10. MaxHeadRoom

    Expert

    Jul 18, 2013
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    Yes, but by this time a 100μf it should be fully discharged!
    And that value is not very large if it were for smoothing a motor supply.
    Is it a P.M. motor, BTW?
    Max.
     
  11. Sam Matthews

    Thread Starter Member

    Jan 16, 2016
    178
    3
    I can't find much detail regarding the motor, only one datasheet. I've attached it to this message.

    Also, i shorted the cap leads together, and the lead i used ended up flying across the room with a bang and a spark.
     
  12. dl324

    Distinguished Member

    Mar 30, 2015
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    Better safe than sorry, short it again.
     
  13. Sam Matthews

    Thread Starter Member

    Jan 16, 2016
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    You best not be trolling me here. I feel i may be left with no hands left at some point at this rate.
     
  14. dl324

    Distinguished Member

    Mar 30, 2015
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    Completely serious. Any voltage remaining will be less than the first attempt, so the lead shouldn't fly out of your hands this time.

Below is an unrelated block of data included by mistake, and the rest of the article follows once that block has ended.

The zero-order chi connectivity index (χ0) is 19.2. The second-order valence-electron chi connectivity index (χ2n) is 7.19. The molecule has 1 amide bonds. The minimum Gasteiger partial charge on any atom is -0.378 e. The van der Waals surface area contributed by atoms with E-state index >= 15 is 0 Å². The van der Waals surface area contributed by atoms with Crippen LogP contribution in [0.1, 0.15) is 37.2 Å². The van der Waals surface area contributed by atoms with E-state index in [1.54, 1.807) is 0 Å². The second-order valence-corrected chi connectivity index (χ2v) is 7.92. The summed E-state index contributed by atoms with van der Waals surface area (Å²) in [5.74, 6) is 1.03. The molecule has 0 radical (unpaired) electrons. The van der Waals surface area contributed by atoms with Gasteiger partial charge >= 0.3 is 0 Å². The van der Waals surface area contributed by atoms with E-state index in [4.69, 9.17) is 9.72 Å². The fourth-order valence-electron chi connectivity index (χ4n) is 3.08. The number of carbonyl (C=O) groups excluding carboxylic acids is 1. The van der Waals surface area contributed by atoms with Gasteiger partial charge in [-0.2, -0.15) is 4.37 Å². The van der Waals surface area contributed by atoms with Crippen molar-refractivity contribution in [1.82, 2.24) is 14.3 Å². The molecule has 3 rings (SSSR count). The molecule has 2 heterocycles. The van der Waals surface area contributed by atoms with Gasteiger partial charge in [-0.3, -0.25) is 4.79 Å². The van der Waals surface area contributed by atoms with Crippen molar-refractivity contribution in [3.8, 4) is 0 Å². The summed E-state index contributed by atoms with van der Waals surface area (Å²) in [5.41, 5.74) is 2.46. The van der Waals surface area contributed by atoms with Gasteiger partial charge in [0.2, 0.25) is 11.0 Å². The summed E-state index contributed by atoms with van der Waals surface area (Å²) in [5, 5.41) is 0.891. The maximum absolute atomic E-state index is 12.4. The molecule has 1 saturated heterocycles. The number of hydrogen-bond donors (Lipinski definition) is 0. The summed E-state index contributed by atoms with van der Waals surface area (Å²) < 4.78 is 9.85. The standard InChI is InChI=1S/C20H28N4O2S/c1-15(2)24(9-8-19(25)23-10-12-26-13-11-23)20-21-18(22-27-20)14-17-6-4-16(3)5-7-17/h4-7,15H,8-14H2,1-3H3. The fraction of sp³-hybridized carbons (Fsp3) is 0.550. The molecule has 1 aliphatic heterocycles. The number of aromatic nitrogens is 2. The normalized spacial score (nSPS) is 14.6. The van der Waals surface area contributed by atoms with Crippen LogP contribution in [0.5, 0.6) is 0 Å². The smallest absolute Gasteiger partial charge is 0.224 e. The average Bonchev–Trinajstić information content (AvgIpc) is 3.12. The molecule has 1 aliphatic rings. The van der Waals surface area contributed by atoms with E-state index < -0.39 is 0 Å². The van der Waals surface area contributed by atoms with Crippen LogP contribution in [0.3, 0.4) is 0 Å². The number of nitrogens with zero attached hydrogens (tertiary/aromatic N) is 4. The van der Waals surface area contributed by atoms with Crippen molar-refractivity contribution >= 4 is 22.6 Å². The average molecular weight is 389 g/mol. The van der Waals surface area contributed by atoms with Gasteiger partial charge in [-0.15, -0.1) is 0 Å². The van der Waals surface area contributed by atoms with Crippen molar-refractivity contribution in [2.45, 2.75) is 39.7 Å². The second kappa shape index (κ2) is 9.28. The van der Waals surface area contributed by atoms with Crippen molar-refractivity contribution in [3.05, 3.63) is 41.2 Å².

15. Sam Matthews

    Thread Starter Member

    Jan 16, 2016
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    I, for some reason, didn't expect this to happen and it scared the living day lights out of me.
     
  16. dl324

    Distinguished Member

    Mar 30, 2015
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    When I was in college, some jokers liked to charge caps and put them back in the storage drawers hoping to zap some unsuspecting classmate or instructor... But they weren't working with high voltages.
     
  17. MaxHeadRoom

    Expert

    Jul 18, 2013
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    Surprised it was still charged that much, I have blown a hole in the ends off a few screw drivers in my time!:(
    Max.
     
  18. Sam Matthews

    Thread Starter Member

    Jan 16, 2016
    178
    3
    The lead is burnt and the cap lead has a little chunk missing >.< - So, back to the fault at hand. It seems the break in the pcb was not the issue after all...

    I'm attempting to repair a AC/DC Motor board. What confuses me here though is that the board holds a MCU. Why on earth would such a board have a MCU on there? The board doesn't need to do any switching from my knowledge, the switching is done elsewhere on the vacuum hoover.
     
  19. MaxHeadRoom

    Expert

    Jul 18, 2013
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    If the motor controls the rollers etc, are they are variable speed?
    You did not mention the original symptom, if the motor does not turn, try it on a low voltage supply, it does not appear very large, as a last resort, try an automotive battery, it should run around 100rpm at least.
    Can you post a pic of the board?
    Max.
     
  20. Sam Matthews

    Thread Starter Member

    Jan 16, 2016
    178
    3
    I doubt its a variable speed enabled if i'm honest. But i'm more than likely incorrect.

    I will attempt attaching this motor to a 12v source, thats as high as i have though. Not sure if it will spin.

    image.jpg image.jpg